For many organizations, the two critical factors in the decision-making process are the level of staffing and financial resources available to IT security, balanced against the level of security needed for the types of enterprise information that must be protected.
What Are Your Demands?
No two enterprises have the same security requirements or resources. A decision to move to a cloud service should only follow an objective assessment of the enterprise's security demands. Once that assessment is in hand, an informed decision can be reached -- with security given due consideration in the decision.
All things being equal, many small and mid-size enterprises with limited financial resources available for IT security will find improved security with a move to a reputable cloud service, as the cloud provider will have the ability to provide a level of security smaller enterprises may not be funded or staffed for.
Keep in mind that security within the cloud will only be as good as the chosen provider, and it will therefore be incumbent upon the enterprise to still take precautions. In fact, while it may seem counterintuitive, an enterprise that moves to the cloud should take many of the same precautions appropriate for non-cloud systems.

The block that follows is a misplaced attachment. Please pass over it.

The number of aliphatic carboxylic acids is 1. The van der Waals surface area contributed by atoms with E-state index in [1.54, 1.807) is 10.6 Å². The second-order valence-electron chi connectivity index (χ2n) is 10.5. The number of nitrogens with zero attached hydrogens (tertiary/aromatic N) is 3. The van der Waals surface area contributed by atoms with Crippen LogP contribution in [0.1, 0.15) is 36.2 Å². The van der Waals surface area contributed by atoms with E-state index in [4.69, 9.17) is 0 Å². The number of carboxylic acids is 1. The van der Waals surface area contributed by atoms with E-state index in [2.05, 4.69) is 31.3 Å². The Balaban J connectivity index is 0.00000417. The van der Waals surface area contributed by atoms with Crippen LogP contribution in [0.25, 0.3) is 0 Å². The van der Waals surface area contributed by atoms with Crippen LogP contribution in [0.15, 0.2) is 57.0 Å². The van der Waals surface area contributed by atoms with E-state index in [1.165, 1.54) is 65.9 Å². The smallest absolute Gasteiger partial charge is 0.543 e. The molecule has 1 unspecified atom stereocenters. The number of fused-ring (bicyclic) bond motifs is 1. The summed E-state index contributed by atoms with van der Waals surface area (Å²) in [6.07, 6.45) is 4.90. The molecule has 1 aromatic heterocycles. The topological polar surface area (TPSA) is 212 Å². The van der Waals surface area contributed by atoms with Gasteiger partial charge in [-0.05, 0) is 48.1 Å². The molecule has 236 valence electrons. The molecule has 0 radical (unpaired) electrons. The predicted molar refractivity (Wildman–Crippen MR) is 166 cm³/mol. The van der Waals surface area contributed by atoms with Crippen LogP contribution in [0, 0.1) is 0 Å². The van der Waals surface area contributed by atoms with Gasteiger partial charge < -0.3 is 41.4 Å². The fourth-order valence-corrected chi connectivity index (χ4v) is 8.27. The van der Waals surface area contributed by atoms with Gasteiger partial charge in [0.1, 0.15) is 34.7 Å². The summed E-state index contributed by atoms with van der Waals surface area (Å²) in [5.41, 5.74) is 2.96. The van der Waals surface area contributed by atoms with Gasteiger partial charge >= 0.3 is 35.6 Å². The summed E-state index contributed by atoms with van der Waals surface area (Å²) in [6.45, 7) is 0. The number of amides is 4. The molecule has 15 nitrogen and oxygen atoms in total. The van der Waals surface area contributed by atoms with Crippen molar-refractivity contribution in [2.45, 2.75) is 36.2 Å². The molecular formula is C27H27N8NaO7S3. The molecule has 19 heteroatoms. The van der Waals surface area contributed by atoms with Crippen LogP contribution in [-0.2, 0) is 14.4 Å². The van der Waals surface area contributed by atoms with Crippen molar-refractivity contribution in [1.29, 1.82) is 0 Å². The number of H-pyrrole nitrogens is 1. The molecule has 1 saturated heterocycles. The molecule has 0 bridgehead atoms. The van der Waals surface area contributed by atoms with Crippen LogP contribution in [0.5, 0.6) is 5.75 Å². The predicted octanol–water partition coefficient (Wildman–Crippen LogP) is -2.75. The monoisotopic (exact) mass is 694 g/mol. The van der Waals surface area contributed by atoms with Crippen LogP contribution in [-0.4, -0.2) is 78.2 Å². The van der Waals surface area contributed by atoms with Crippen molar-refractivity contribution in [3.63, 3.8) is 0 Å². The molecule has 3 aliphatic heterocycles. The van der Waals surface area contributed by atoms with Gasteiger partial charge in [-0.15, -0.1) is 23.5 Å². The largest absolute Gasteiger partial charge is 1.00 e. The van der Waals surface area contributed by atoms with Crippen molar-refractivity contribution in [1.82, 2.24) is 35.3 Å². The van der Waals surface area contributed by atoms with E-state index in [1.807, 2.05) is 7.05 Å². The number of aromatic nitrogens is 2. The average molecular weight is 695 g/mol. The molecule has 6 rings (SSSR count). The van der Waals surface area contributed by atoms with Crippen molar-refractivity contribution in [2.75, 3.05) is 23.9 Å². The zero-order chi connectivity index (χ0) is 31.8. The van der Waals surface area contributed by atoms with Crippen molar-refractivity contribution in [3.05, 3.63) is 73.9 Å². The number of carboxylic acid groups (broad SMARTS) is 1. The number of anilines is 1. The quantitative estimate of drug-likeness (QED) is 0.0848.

Above all else, plan for the worst. Assume that even with the best security available, there will be a breach at some time in the future.
Regularly review the totality of the data that is maintained in the cloud. Minimize the exposure of data by removing data that is not required for the day-to-day operation of the enterprise. Also, be certain that frequent and regular inventories of data in the cloud are maintained outside of the cloud. That way, in the event of a breach, you will know what was lost or exposed as a result of the breach.
Further, just as you can't determine whether a traditional IT system is secure absent independent testing, the same is true with cloud systems.